In selecting total W-2 earnings as the measure of pay, the focus was on maximizing utility of the EEO-1 pay data while minimizing the burden on employers to collect and report it. With respect to maximizing utility, the goal was to identify a measure of compensation that encompasses as much employer-paid income earned by individuals as possible. With respect to minimizing burden, the focus was on finding a measure that is well-defined and compatible with the data elements in employers’ existing human resources and pay systems. Consideration also was given to the sample Equal Pay Report proposed in OFCCP’s 2014 Notice of Proposed Rulemaking, which used W-2 earnings.
Five different measures of earnings now used by federal data collection systems were considered. The first three were from the U.S. Bureau of Labor Statistics (BLS): The Occupation Employment Statistics (OES); the National Compensation Survey (NCS);? and the Current Employment Statistics (CES) survey program. The remaining options were from the Social Security Administration (SSA)? and the Internal Revenue Service (IRS).
Source: Equal Employment Opportunity Commission

Given that the revised form would require 3,360 data points for each work location employers submit reports for, compared with just 140 data points required in the current format, Camille Olson, a partner at Seyfarth Shaw is incredulous that the new format will save employers time and expense. Olson testified on behalf of the Chamber of Commerce at the March 16 hearing that the EEOC held to get feedback about the proposed revisions.

Olson and Hartstein question the utility of the new format, raising concerns that new wage and hours data being requested would have to be aggregated in broad-based job categories rather than being specified within individual job titles. There are 10 EEO-1 categories that denote titles such as executives, professionals, technicians, sales workers, and so forth. Each of these titles group a wide variety of actual job titles together. In a hospital setting, for example, the professional category would lump together doctors, nurses, and even lawyers on staff.

“If you’re not separating for the fact that they’re doing different jobs and had different prerequisites to get those jobs … there would be little to no utility of the collected data and it would lead to false positives and false negatives and isn’t really going to provide the EEOC with any data that’s going to further its investigation of wage, sex, or age discrimination,” Olson says.

As for the PRA’s third requirement, Olson says, “any proposed revision to document collection has to propose a mechanism that will adequately protect the confidentiality of sensitive employee compensation information, and the EEOC didn’t do that.”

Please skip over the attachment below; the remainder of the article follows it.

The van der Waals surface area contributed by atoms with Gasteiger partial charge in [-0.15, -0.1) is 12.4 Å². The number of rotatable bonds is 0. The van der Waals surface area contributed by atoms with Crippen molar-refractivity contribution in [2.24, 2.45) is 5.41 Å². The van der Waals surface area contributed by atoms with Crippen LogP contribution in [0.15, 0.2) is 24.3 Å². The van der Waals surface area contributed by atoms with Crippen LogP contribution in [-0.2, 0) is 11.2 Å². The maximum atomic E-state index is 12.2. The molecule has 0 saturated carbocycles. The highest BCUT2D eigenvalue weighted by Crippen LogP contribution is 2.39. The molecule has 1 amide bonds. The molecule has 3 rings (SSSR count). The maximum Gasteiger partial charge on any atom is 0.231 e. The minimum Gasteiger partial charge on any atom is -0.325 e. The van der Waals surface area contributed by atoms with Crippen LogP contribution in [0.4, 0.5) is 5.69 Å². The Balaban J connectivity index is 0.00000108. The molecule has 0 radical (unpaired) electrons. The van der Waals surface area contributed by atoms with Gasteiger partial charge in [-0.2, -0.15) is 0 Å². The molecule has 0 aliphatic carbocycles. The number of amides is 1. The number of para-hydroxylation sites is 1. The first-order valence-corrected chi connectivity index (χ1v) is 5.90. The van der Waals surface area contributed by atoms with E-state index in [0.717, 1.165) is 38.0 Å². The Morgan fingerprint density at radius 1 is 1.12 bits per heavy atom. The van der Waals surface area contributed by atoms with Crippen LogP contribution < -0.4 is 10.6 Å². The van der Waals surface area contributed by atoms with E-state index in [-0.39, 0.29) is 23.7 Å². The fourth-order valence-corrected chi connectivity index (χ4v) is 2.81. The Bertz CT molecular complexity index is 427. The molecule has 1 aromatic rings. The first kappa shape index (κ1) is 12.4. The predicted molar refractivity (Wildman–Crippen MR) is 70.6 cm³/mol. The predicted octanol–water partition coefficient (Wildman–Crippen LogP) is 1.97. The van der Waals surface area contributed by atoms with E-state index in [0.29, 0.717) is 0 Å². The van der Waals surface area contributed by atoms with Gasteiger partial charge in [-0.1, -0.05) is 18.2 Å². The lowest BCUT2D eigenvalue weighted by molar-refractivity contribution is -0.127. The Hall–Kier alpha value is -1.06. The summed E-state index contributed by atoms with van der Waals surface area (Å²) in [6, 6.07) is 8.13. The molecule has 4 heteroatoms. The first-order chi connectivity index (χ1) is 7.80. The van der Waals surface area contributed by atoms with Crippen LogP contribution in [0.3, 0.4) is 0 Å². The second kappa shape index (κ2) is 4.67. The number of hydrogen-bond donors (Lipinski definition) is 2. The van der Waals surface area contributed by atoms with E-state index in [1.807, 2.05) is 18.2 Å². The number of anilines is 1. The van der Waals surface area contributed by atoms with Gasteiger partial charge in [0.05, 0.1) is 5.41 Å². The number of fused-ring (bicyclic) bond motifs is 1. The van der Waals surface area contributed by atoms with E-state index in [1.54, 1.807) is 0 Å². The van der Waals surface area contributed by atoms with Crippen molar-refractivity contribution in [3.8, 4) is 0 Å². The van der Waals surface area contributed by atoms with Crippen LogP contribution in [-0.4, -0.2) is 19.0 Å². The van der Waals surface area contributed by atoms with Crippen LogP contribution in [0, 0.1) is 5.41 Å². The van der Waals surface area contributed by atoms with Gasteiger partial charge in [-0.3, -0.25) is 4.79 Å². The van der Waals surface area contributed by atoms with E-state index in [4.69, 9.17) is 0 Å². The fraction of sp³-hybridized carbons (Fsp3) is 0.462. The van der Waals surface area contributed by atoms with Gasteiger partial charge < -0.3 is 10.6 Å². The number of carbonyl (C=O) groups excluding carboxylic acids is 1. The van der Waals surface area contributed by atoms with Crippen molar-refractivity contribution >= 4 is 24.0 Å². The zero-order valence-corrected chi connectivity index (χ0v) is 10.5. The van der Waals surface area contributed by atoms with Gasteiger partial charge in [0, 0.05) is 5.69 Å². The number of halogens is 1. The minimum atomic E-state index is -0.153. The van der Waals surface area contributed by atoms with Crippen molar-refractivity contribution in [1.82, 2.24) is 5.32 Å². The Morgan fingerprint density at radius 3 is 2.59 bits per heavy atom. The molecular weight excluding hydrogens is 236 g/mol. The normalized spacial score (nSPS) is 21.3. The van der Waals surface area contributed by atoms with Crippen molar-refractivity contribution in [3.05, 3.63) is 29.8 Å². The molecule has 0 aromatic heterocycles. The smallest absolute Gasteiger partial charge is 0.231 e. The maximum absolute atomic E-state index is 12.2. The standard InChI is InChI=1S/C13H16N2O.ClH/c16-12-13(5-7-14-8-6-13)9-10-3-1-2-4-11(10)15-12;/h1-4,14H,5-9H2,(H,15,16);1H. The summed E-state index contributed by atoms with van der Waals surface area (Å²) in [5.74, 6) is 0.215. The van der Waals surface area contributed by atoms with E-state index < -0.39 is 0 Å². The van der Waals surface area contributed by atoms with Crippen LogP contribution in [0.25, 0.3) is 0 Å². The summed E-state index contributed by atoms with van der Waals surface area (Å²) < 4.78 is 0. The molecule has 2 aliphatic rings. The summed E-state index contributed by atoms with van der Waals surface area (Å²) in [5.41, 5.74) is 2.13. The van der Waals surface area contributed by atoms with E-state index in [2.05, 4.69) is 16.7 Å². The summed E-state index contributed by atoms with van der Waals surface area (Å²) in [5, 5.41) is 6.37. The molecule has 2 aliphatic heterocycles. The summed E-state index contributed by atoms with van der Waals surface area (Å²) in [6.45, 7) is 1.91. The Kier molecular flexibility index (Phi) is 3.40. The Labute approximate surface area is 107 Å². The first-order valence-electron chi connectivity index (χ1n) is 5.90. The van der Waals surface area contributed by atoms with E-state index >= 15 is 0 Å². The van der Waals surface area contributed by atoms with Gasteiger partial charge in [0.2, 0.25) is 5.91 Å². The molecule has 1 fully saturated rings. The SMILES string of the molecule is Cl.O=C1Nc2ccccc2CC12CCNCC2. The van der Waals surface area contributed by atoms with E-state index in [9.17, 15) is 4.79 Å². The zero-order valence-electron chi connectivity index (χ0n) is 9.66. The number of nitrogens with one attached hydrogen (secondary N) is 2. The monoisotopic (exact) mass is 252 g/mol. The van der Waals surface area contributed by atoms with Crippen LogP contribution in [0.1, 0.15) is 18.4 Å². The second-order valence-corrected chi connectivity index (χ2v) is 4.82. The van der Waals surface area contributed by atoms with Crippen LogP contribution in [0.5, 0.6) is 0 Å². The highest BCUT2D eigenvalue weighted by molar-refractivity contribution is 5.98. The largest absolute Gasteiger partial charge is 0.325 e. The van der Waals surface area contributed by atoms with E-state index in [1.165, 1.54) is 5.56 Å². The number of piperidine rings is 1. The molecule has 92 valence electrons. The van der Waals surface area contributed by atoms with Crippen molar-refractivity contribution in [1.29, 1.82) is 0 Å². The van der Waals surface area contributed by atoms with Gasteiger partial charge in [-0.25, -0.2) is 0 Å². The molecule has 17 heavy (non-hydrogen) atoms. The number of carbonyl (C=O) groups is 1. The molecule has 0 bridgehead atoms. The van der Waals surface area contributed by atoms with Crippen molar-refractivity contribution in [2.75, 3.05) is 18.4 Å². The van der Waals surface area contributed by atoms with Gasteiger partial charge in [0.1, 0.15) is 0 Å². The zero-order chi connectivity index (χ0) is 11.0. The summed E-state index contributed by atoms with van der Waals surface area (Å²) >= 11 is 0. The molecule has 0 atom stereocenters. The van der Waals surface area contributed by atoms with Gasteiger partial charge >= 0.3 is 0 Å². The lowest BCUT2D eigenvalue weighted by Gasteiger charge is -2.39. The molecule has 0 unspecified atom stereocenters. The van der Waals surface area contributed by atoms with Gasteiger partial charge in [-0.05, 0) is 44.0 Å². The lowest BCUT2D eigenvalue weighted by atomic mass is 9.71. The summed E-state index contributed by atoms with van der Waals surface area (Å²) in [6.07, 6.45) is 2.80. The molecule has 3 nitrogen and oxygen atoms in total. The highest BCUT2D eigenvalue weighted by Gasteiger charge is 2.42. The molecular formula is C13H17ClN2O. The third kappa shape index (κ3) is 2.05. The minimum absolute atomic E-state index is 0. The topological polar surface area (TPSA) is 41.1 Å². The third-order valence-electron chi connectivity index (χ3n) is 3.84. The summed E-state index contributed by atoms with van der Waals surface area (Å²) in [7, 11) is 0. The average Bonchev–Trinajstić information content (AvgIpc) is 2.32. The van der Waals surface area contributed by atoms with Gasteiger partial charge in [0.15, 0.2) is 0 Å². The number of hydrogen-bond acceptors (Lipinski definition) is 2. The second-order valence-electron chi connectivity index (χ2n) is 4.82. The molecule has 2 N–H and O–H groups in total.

Many large companies have been using sophisticated regression modeling analysis to spot red flags suggesting that a particular employee demographic, such as Hispanic females, may be earning less than their counterparts in other demographics, says Steve Bucherati, Coca-Cola’s former global chief diversity officer who now heads his own consulting company, The Bucherati Group. “Regression analysis allowed us to compare every demographic group and subgroup to each other, and to compare every individual employee to every other similarly situated employee” at Coca-Cola, he says.

And this tool can also reveal other factors that explain wage disparities unrelated to gender and ethnicity. There may be a $20,000 gap between the salaries of two employers with the same job description because one was hired five years ago and has received exemplary performance reviews each year while the other was hired right out of college a year ago, for example. “There are valid, statistically defensible reasons why your base pay might be different. Sophisticated regression modeling takes that into account,” says Bucherati.

Coca-Cola hired an external organization to run the first regression modeling in 2001 at great expense, but then bought the software and began doing it internally in 2002. Coca-Cola also uses the tool to analyze proposed merit pay increases, proposed bonus awards, and proposed stock option grants before they’re announced to detect potential problems before it’s too late. “We set it up so all the recommendations came to us. We did triage by doing the analysis before recommendations and decisions were finalized.”

Companies focused on compliance have been watching what the EEOC has been doing around compensation, and most good ones have already been doing their own version of statistical regression modeling for several years, Bucherati says. “It’s the right way to run your business.”

Knowing they could be in the EEOC’s crosshairs for a directed investigation, employers should already be conducting more privileged audits to determine if there are any significant pay disparities based on job classifications and, if so, try to address the issues before the EEOC ever comes knocking, Hartstein advises. A privileged audit requires an employer to retain outside counsel, along with other experts, to help evaluate its operations in search of potentially unjust wage disparities.

Based on the minor changes they say the EEOC made to the proposed revisions from the first batch of public comments, both Hartstein and Olson say they have little hope that feedback from the second comment period ending Aug. 15 will be substantially incorporated into the final proposal that the EEOC will send to the Office of Management and Budget (OMB). If the OMB neither approves nor rejects the proposed revisions within 30 days, by default the new format will go into effect for one year.